Why Redditors Gave Imgur a Chance
Imgur.com is an image hosting site similar to Flickr or Photobucket. Users can upload images and then easily share links to them. Hundreds of millions of images are now viewed on Imgur each month. A big part of this success can be attributed to Reddit, a social link sharing site owned by Condé Nast, but still ran by a relatively small staff compared to the huge number of activity. In February 2011 Reddit surpassed 1 billion monthly pageviews (http://mashable.com/2011/02/02/reddit-surpasses-1-billion-monthly-pageviews/).
Imgur.com is an image hosting site similar to Flickr or Photobucket. Users can upload images and then easily share links to them. Hundreds of millions of images are now viewed on Imgur each month. A big part of this success can be attributed to Reddit, a social link sharing site owned by Condé Nast, but still ran by a relatively small staff compared to the huge number of activity. In February 2011 Reddit surpassed 1 billion monthly pageviews.
Redditors are completely focused on discussing links to online content. Anyone can submit these links, which others can then vote up or down or post comments on. Upvoting is similar to the "like" button on Facebook, except sharing is not limited just to your own social circles. The more upvotes a link gets, the higher that link appears on the site and the more visitors the linked site will get from all site visitors. To get a high ranking these upvotes also need to accumulate within a short time span, since old links gradually drop lower on the page. A popular link can push thousands of visitors to the linked site.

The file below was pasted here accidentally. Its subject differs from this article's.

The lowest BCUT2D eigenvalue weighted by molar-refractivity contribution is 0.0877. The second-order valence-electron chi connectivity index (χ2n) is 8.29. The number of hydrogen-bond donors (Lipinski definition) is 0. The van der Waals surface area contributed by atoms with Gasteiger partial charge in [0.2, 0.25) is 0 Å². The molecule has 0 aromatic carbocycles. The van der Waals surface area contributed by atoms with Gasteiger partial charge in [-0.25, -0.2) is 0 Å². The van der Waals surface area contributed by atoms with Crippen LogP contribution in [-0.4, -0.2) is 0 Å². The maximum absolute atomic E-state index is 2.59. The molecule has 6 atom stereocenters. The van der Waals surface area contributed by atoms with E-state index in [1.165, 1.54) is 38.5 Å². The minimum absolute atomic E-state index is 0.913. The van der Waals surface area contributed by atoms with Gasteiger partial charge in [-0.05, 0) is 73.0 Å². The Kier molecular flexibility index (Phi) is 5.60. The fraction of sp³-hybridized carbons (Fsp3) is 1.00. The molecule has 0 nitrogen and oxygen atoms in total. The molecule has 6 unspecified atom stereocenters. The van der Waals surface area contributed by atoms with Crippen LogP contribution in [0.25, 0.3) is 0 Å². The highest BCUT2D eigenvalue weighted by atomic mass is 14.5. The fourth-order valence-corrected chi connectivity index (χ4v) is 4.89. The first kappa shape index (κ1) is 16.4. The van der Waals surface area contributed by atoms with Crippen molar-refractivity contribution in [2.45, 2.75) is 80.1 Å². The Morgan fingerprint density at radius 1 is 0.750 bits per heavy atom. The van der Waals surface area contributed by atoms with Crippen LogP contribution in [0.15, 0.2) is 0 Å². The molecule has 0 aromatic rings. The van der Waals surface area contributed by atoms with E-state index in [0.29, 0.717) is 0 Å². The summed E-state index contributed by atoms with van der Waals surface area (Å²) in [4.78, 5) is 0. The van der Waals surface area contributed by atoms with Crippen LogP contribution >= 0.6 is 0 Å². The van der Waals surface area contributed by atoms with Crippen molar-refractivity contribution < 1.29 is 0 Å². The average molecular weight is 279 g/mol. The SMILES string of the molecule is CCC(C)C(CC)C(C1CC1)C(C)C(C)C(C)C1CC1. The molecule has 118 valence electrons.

Often called a social news site, the site is now as much about posting interesting or funny pictures as it is about news. If you look at the Reddit main page, chances are that half of the links lead to Imgur. Imagine the traffic gained by having half of the links on the main page of one of the most popular sites on the Internet pointing to you. How did this happen? In an interview last year, Imgur founder Alan Schaaf said "the Reddit community decided they liked imgur because it’s simple, easy, and hassle free, but they gave it a chance because it was made by a redditor for other redditors".
To understand how this really happened, we need to imagine what the state of Reddit was before Imgur made its appearance. Back then posting links to images was becoming increasingly popular, but there was discontent with the available image hosting sites. Since Reddit only allows links and comments, posting images on the site required hosting them elsewhere. Image links to other image hosting sites would often not work or the sites would be slow or could not cope with the bandwidth required to support the deluge of visits a successful Reddit post can bring.
Imgur not only solved the reliability issues, but also made it easier to upload pictures by not requiring that users have an account on the site. Images could even be linked to directly without having to look at annoying banner advertising, even that meant loss of ad revenue for Imgur. These are all good reasons for the popularity of the site, but it was just as important that redditors felt that it was made for them. The site was launched via a Reddit post, in which the founder put himself out there and was openly discussing these issues with redditors and engaging with them on a human level.
Because of the trust gained through his openness, Imgur has become immensely popular. If there are no ads around the images, how then is Imgur now supporting its huge bandwidth costs? The answer is that many people now have such positive feelings towards Imgur that they are voluntarily linking to advertising-supported image pages on the site instead of using direct image links. This shows how important it can be to be genuine. The success of Imgur is not only in its convincing feature set, but in that the founder showed himself to be the kind of character that made his audience grateful and made him want him to succeed in return.
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